When I sat down to write this, I was immediately distracted by texts from my friends and school group chats. It’s exam week at my school, but I’m sick and taking all my finals online, so I was confused about why so many people were texting while exams were going on.
It wasn’t about exams. My school was in a hard lockdown, and there was a gun in the building.
Apparently, an underclassman had brought a gun to school today, and according to an anonymous confessions page on Instagram, they had done this before. There was panic and confusion from all the students, and nobody, not even the teachers, knew what was going on.
Today was the perfect day for me to miss school, but I was still insanely nervous for my friends. I kept a close eye on my phone to make sure everything was okay. The lockdown lasted for around an hour and a half before they slowly began letting students out of their classrooms and letting them go home.
During the lockdown, police and possibly the FBI could be seen outside of the buildings. There was very little communication about what was going on. No gunshots were heard and nobody got hurt. We were a lucky instance of no harm coming from a hard lockdown in an American school.
This isn’t the first time I’ve experienced the threat of a school shooting. I’ve been in various soft lockdowns before, and a hard lockdown once before in middle school.
A student had brought a gun to school, taken it out of his bag in the middle of class, and aimed it at the teacher’s head. He then took a photo of doing this and put the gun away. Nobody noticed because he was in the back of the class, but he posted it online. Eventually, he was suspended.
I have a very vivid memory of one of my friends who doesn’t live in my state calling me in the middle of class. I had to step outside to pick up the call and she was crying, telling me that there had just been a shooting at her school. She was okay, and nobody had ended up getting hurt because the shooter had been found and stopped quickly. However, the shooter had a “kill list” consisting of almost everyone in the school.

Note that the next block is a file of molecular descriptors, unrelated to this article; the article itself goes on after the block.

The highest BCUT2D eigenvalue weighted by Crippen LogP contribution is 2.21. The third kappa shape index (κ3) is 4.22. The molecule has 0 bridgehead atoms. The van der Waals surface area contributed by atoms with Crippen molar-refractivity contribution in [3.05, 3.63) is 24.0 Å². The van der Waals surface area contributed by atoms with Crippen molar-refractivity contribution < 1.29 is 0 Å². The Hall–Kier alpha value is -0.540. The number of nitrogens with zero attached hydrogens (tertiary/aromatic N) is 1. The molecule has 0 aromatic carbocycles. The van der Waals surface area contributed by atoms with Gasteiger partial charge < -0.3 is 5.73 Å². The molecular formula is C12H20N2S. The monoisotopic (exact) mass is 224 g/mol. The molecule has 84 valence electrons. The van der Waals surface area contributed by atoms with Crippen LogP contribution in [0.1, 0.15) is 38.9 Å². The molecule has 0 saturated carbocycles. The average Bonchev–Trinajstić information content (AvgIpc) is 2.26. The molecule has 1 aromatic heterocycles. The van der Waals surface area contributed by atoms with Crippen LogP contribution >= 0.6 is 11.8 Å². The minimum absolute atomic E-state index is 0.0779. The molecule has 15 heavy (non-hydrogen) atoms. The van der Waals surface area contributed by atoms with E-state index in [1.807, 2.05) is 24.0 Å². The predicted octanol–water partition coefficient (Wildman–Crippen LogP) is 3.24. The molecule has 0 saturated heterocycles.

Many American students can recall a terrifying moment of either a threat of a school shooting or actually being in one. I’m lucky enough to have never had to experience the horror of a true shooting. But we shouldn’t have to fear for one in the first place.
Students at my school still have to show up to school tomorrow, despite many people expressing that they don’t feel safe enough to do that. If I can take my exams online, I think the rest of us could also. However, our administration doesn’t want to take the time to plan that out.
My school is also one of the few schools in my city without metal detectors. However, metal detectors and the way people run them don’t always work: my middle school had metal detectors and the person was still able to get the gun into school.
And that person from my middle school had only gotten suspended. In my opinion, anyone who brings a gun or threatens a school should be dealt with not just punishment, but also help. Therapy and other mental health resources should be given to the person for free. Clearly, if someone is doing something like that, they’re not in a good headspace. That should be treated before things get worse.
There are many, many things that I would change about the American school system. But one of my biggest issues is with safety.
Lockdown procedures have never felt safe to me. If there’s a shooter, the shooter is a kid who has gone through the same practice procedures before. The kid knows that there are people in the classrooms. A door with just one lock is not going to stop somebody with a gun. I think there should be fire escapes on every window of every classroom. With our current lockdown procedures, you’re trapped in the room. Unless you’re on the ground floor, you have no way of escaping if danger comes at you.
That’s just one thing I would change. Our schools are not safe. And unless you get young people who have actually been through these things to help create new rules, things aren’t going to get any safer.